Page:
10. Sylvia Day

Have a look at our Kindle Paperwhite review to see what we thought of their latest offering in the Kindle hardware range.

TechRadar Deals: Best Amazon Kindle deals in August 2015: grab a cheap Amazon ereader!

Welcome to TechRadar’s dedicated page for Amazon Kindle deals. Here you’ll find the cheapest Kindle deals for all models, whether it be for the classic ereaders or the Fire tablet versions.

We cross check every model of Kindle with every retailer every day to pull in the best deals so that this page is always up to date with the cheapest prices.

What makes a good Kindle deal?

If this is your first Kindle, you’ll be wanting to know – how do you tell a good Kindle deal when you see one? Luckily, there are so many good ones out there it’s pretty easy!

The traditional Kindle ereaders don’t have LCD screens or powerful internal components which means they’re always going to be a lot cheaper than tablets and phones.

The top-end Kindle, which at the moment is the Kindle Voyage, normally has a price of about £170 so if you can get it for cheaper than that you’re onto a winner. After that, there isn’t a huge difference in features so it all depends how much you want to spend. If you can find the Kindle Paperwhite for under £100 you’re getting a good price, while the Kindle 2014 model has a fairly static price of £59 but every now and then it dips down below that mark.

For the tablets, the best thing to do is just work out how much you want to spend and pick up the model that sits closest to your budget. The HDX models are the good ones so do go for one of those if you can.

Here are the best Kindle deals currently available…

kindle voyage deals

Kindle Voyage deals

The top of the range Kindle is the most expensive

We’ll kick off with Kindle Voyage deals. If you want the best Kindle, this is the one. It’s probably the best ebook reader available right now. It’s more compact than the other Kindles on this page, the screen is sharper and it’s essentially a step up from any ereader Amazon has made so far. A flush display makes the device easier to keep clean and carry around, the screen’s resolution is the highest it has ever been, and it even comes with an ace origami-style case (at additional cost).

kindle deals

kindle paperwhite deals

Kindle Paperwhite deals

The best standard Kindle ever is a value-for-money winner

The 6th generation Kindle Paperwhite is the best standard Kindle yet, it’s the most cost effective ereader on the market and it easily beats the Kobo Aura on performance and design. Amazon has managed to create a fast e-ink tablet with inventive reading apps.

kindle deals

kindle deals

Amazon Kindle (2014) deals

The first touchscreen Kindle is now an absolute bargain

The Amazon Kindle (2014) is a very fine ereader. It was the first model to come with a touchscreen, a major change and it’s hugely beneficial. So much so that if you don’t currently have a touchscreen ereader it’s definitely worth upgrading to. You might think you’re fine with buttons, but everything is just so much easier and faster when you can tap the screen.

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kindle 8 9 deals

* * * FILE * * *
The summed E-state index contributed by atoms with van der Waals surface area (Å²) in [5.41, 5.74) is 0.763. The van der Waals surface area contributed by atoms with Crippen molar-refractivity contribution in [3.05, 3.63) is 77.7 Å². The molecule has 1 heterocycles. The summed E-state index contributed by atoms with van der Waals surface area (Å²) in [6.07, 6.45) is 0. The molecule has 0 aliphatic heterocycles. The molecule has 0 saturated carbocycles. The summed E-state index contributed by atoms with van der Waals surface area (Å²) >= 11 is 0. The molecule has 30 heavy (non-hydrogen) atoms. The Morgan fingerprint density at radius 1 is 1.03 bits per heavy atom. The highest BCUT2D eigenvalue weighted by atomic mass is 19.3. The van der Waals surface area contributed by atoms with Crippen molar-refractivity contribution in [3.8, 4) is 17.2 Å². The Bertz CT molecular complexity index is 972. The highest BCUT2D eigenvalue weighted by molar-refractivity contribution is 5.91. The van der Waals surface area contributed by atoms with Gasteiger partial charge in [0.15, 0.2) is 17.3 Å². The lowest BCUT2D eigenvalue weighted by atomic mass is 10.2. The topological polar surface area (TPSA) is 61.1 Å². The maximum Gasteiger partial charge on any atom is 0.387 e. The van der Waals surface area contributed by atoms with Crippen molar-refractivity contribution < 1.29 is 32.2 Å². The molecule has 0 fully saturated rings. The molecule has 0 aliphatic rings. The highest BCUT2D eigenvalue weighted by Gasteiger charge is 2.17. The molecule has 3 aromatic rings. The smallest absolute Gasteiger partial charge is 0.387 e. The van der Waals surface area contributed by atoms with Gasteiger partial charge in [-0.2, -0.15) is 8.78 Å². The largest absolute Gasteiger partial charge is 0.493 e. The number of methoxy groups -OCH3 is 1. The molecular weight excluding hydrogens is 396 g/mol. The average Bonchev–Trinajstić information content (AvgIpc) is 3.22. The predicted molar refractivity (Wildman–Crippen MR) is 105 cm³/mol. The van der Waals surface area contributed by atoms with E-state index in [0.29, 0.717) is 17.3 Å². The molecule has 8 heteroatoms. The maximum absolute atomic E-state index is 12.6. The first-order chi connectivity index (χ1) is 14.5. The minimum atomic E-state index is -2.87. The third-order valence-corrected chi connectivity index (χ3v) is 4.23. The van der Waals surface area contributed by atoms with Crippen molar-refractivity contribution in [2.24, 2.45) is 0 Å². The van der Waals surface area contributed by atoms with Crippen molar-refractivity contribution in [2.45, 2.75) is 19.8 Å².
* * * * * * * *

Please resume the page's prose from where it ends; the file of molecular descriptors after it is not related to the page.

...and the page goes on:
Amazon Fire HDX 8.9 deals

The premium version of the above two budget tablets

Amazon also does touchscreen tablet versions of the Kindle. The latest ones have dropped the name Kindle, but it’s still the same thing – a Kindle Fire which runs on Android software and has all the same Amazon features baked in by default. If you’re looking for a family tablet that everyone can share, and you’re happy to dive into the Amazon ecosystem and sign up for Amazon Prime, maybe even pick up a Fire TV as well, then the Fire HDX 8.9 is probably the best tablet for you.

kindle deals

kindle hd 6 deals

Amazon Fire HD 6 deals

The latest tablet version of the Kindle Fire

One of the most enticing tablets to come from Amazon, mixing efficient integration with the Prime services and a compact footprint that makes it easy to drop in your bag, this 6-incher is no tablet king, but it does what it sets out to well. It’s quite small though, so if 6-inches is too tiny you could have a look at the options below.

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kindle hd 7 deals

Amazon Fire HD 7 deals

The 7-inch version of Amazon’s latest Kindle tablet

Sitting at the budget end of Amazon’s Kindle tablet range, the HD 7 is the same as the HD 6 only slightly bigger. In terms of a content delivery system, the HD 7 is absolutely perfect. Getting to your favourite TV shows, films or books couldn’t be easier and, if you’re prepared to pay for a subscription, you can get even more from it. Likewise, the ability to have different profiles – some for the kids – through Amazon FreeTime is really helpful.

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kindle fire 7 deals

Kindle Fire HDX 7 deals

Last year’s main Kindle tablet, now available with some great deals

For the right kind of customer, the Kindle Fire HDX is the perfect tablet. And who is that customer? Someone who doesn’t want to do much more than consume content on their tablet. For the customisation you give up, you gain simplicity and ease of use. We’d like to call this the sort of tablet you give to someone who is less than tech savvy, but those devices don’t usually have such good hardware. There’s not single junk part on the Kindle Fire HDX that’ll spoil your experience with all of Amazon’s rich content. Features like X-Ray for movies, downloadable Prime videos and Mayday will have the most ardent Nexus fan feeling rather jealous.